In accordance with the preferred embodiment of the invention, the cytological or cellular sample is taken of the entire epithelial thickness of an oral lesion by means of a nonlacerational or nonscalpel instrument which is sufficiently abrasive to penetrate all three layers (basal, intermediate, and superficial) of the oral epithelium. Preferably, this trans-epithelial sample is obtained by means of pressing and rotating a circular stiff nylon brush several times over the entire lesion surface. In a preferred embodiment of the invention, the sample is taken using the brush disclosed in pending U.S. Provisional Patent Application Ser. No. 60/093,910, filed Jul. 23, 1998 and entitled “Apparatus and Method for Performing a Non-Lacerating Biopsy of Lesions of the Oral Cavity and of Similar Epithelium”, the disclosure of which is provided below, or the Spirabrush™, available from The Trylon Corporation of Torrance, Calif.

Upon sampling of the lesion, the sample is stained preferably using the modified Papanicolaou stain, as is well known in the art. This stained sample is then imaged and analyzed using an image recognition system which selects abnormal cells based on a combination of abnormal morphology and abnormal keratinization particularly the characteristics associated with lesions of the oral cavity and similar epithelia.

In the preferred embodiment of the invention, the image recognition system first processes the image through an algorithmic classifier and then sends the processed data to a neural net work. The algorithmic classifier locates a first group of candidate objects within the image which could be the nuclei of cells. In accordance with the invention, the algorithmic classifier has been modified to also locate a second group of candidate objects within the image, these being cells displaying the abnormal keratinization typical of precancerous and cancerous lesions of the oral cavity. The neural net then scores cells for the presence of other morphological features associated with cancerous cells.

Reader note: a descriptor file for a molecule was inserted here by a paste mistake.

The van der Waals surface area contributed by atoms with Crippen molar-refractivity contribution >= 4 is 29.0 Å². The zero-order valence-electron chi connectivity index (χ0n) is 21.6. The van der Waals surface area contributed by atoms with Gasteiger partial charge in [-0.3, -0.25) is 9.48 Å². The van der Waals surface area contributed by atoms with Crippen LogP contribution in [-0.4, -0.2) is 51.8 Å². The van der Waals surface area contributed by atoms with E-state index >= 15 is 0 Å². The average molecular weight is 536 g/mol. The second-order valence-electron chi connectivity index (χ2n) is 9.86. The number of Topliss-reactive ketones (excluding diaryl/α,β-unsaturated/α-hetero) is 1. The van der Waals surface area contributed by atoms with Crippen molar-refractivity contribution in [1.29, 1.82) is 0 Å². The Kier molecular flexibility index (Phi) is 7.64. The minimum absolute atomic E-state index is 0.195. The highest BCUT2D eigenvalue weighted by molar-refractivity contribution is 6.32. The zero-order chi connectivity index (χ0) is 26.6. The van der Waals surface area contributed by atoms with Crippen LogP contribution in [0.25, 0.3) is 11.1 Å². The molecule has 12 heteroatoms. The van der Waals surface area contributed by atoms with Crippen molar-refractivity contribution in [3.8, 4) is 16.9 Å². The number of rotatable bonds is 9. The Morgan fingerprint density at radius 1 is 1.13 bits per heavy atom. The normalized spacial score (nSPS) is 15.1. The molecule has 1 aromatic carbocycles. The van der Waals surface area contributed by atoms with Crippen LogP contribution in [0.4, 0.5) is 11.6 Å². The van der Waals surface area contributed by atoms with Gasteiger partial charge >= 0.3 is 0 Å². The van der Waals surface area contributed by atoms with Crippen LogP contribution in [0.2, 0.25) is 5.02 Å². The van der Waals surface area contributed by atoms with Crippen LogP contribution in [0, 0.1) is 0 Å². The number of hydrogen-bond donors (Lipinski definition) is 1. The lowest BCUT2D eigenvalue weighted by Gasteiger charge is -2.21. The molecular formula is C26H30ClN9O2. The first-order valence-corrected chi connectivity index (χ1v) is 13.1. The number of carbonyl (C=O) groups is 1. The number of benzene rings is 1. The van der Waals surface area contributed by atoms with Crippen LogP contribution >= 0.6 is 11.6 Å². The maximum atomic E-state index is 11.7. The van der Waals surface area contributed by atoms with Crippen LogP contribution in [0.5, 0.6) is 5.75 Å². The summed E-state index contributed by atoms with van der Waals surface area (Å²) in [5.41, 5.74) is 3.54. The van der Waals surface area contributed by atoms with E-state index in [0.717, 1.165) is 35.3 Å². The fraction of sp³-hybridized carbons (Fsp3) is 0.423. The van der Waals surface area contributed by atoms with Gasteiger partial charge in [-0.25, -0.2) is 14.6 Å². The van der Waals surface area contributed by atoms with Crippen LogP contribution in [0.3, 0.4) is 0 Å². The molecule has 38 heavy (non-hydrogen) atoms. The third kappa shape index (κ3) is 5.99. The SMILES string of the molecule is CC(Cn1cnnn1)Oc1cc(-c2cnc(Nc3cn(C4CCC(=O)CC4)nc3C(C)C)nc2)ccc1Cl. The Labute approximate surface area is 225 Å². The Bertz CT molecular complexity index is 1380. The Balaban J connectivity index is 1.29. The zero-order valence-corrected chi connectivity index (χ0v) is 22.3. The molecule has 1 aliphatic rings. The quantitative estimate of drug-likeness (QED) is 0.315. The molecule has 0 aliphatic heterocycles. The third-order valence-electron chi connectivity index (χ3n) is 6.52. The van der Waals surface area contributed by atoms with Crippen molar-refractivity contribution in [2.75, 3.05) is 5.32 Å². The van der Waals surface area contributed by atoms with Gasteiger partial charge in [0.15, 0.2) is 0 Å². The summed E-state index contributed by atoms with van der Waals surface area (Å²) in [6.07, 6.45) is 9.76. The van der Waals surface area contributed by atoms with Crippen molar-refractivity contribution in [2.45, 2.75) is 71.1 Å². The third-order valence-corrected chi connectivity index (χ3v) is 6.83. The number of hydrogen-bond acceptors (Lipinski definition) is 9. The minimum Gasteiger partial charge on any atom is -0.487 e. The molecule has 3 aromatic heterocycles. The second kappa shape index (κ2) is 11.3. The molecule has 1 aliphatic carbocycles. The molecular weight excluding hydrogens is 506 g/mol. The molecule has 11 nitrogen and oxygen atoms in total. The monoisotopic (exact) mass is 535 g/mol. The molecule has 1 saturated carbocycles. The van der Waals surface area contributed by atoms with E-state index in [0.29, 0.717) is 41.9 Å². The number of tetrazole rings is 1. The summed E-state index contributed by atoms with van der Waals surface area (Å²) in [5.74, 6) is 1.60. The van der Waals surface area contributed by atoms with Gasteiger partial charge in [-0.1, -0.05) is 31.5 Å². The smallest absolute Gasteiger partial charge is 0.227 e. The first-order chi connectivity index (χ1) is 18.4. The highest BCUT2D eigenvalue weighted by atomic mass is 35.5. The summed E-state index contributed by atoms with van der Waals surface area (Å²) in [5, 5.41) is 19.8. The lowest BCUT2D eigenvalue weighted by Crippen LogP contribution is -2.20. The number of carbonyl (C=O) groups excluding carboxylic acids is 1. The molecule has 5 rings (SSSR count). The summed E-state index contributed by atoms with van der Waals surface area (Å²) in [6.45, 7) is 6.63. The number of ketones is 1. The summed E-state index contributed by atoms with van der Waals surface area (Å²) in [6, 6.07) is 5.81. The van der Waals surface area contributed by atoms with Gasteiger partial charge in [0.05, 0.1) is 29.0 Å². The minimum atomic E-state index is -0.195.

In one preferred embodiment of the invention, these two candidate groups are both sent to the neural net for scoring, and the highest ranking objects from the combined two groups are displayed to the expert reviewer. In an alternate embodiment of the invention, those cells displaying abnormal keratinization do not compete with other cells in the neural net stage of analysis; rather, all abnormally keratinized cells are forwarded for display to the expert reviewer.

In one preferred embodiment, the stained sample is analyzed by a modified PAPNET system, the system being modified as described herein. Such PAPNET systems are commercially available image recognition systems which select the most suspect abnormal cells and cell clusters among those presented in a stained sample, and then display these cells and cell clusters on a video monitor for expert review.